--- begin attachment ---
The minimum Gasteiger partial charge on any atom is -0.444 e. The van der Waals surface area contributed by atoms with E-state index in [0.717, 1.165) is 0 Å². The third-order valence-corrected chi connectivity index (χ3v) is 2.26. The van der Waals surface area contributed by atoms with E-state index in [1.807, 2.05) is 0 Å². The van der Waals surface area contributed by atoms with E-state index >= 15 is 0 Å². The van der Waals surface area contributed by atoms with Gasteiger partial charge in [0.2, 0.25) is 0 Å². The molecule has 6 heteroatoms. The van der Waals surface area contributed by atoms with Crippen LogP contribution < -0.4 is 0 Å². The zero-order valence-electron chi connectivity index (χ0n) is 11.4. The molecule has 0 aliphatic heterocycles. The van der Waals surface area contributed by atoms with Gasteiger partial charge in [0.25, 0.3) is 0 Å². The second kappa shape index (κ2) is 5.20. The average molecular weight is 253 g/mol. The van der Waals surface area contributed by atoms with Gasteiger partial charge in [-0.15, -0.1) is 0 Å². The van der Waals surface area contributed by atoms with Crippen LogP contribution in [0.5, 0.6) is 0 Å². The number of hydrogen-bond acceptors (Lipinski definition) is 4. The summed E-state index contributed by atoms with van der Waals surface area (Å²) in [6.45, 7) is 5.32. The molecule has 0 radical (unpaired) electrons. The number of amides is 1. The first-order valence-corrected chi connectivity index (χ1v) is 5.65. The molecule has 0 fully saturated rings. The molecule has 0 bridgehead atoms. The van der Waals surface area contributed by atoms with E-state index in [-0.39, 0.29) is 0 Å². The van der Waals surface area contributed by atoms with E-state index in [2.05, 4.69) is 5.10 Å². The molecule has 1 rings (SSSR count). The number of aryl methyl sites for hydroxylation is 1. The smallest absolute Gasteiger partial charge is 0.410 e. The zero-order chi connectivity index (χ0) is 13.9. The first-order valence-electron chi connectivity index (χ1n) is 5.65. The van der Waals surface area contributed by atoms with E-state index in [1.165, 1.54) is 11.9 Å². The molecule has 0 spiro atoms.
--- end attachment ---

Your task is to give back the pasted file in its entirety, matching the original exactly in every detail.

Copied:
The minimum Gasteiger partial charge on any atom is -0.444 e. The van der Waals surface area contributed by atoms with E-state index in [0.717, 1.165) is 0 Å². The third-order valence-corrected chi connectivity index (χ3v) is 2.26. The van der Waals surface area contributed by atoms with E-state index in [1.807, 2.05) is 0 Å². The van der Waals surface area contributed by atoms with E-state index >= 15 is 0 Å². The van der Waals surface area contributed by atoms with Gasteiger partial charge in [0.2, 0.25) is 0 Å². The molecule has 6 heteroatoms. The van der Waals surface area contributed by atoms with Crippen LogP contribution < -0.4 is 0 Å². The zero-order valence-electron chi connectivity index (χ0n) is 11.4. The molecule has 0 aliphatic heterocycles. The van der Waals surface area contributed by atoms with Gasteiger partial charge in [0.25, 0.3) is 0 Å². The second kappa shape index (κ2) is 5.20. The average molecular weight is 253 g/mol. The van der Waals surface area contributed by atoms with Gasteiger partial charge in [-0.15, -0.1) is 0 Å². The van der Waals surface area contributed by atoms with Crippen LogP contribution in [0.5, 0.6) is 0 Å². The number of hydrogen-bond acceptors (Lipinski definition) is 4. The summed E-state index contributed by atoms with van der Waals surface area (Å²) in [6.45, 7) is 5.32. The molecule has 0 radical (unpaired) electrons. The number of amides is 1. The first-order valence-corrected chi connectivity index (χ1v) is 5.65. The molecule has 0 fully saturated rings. The molecule has 0 bridgehead atoms. The van der Waals surface area contributed by atoms with E-state index in [-0.39, 0.29) is 0 Å². The van der Waals surface area contributed by atoms with E-state index in [2.05, 4.69) is 5.10 Å². The molecule has 1 rings (SSSR count). The number of aryl methyl sites for hydroxylation is 1. The smallest absolute Gasteiger partial charge is 0.410 e. The zero-order chi connectivity index (χ0) is 13.9. The first-order valence-electron chi connectivity index (χ1n) is 5.65. The van der Waals surface area contributed by atoms with E-state index in [1.165, 1.54) is 11.9 Å². The molecule has 0 spiro atoms.